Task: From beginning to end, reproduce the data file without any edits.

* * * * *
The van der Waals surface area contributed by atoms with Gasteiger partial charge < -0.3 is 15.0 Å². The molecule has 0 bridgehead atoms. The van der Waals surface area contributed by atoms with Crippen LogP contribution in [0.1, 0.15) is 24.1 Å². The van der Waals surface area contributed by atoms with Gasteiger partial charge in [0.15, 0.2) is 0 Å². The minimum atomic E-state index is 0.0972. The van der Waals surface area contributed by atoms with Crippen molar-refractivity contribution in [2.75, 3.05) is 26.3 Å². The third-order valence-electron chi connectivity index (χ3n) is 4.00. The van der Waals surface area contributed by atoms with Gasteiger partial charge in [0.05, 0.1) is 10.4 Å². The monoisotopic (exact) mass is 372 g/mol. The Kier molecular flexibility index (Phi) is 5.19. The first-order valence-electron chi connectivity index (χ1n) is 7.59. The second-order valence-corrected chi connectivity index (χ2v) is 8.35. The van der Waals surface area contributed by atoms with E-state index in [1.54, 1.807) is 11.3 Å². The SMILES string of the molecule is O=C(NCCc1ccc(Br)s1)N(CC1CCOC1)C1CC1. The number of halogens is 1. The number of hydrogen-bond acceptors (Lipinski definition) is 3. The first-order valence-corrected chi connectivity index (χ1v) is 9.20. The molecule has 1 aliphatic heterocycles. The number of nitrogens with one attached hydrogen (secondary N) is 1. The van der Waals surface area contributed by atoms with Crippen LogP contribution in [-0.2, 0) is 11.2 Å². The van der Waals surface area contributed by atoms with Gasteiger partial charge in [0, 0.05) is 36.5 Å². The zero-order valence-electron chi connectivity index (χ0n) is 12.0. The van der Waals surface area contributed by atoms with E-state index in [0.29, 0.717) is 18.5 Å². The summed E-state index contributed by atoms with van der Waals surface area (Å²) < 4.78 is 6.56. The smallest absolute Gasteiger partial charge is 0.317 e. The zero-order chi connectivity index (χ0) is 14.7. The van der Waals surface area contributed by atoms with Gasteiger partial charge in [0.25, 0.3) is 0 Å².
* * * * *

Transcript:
The van der Waals surface area contributed by atoms with Gasteiger partial charge < -0.3 is 15.0 Å². The molecule has 0 bridgehead atoms. The van der Waals surface area contributed by atoms with Crippen LogP contribution in [0.1, 0.15) is 24.1 Å². The van der Waals surface area contributed by atoms with Gasteiger partial charge in [0.15, 0.2) is 0 Å². The minimum atomic E-state index is 0.0972. The van der Waals surface area contributed by atoms with Crippen molar-refractivity contribution in [2.75, 3.05) is 26.3 Å². The third-order valence-electron chi connectivity index (χ3n) is 4.00. The van der Waals surface area contributed by atoms with Gasteiger partial charge in [0.05, 0.1) is 10.4 Å². The monoisotopic (exact) mass is 372 g/mol. The Kier molecular flexibility index (Phi) is 5.19. The first-order valence-electron chi connectivity index (χ1n) is 7.59. The second-order valence-corrected chi connectivity index (χ2v) is 8.35. The van der Waals surface area contributed by atoms with E-state index in [1.54, 1.807) is 11.3 Å². The SMILES string of the molecule is O=C(NCCc1ccc(Br)s1)N(CC1CCOC1)C1CC1. The number of halogens is 1. The number of hydrogen-bond acceptors (Lipinski definition) is 3. The first-order valence-corrected chi connectivity index (χ1v) is 9.20. The molecule has 1 aliphatic heterocycles. The number of nitrogens with one attached hydrogen (secondary N) is 1. The van der Waals surface area contributed by atoms with Crippen LogP contribution in [-0.2, 0) is 11.2 Å². The van der Waals surface area contributed by atoms with Gasteiger partial charge in [0, 0.05) is 36.5 Å². The zero-order valence-electron chi connectivity index (χ0n) is 12.0. The van der Waals surface area contributed by atoms with E-state index in [0.29, 0.717) is 18.5 Å². The summed E-state index contributed by atoms with van der Waals surface area (Å²) < 4.78 is 6.56. The smallest absolute Gasteiger partial charge is 0.317 e. The zero-order chi connectivity index (χ0) is 14.7. The van der Waals surface area contributed by atoms with Gasteiger partial charge in [0.25, 0.3) is 0 Å².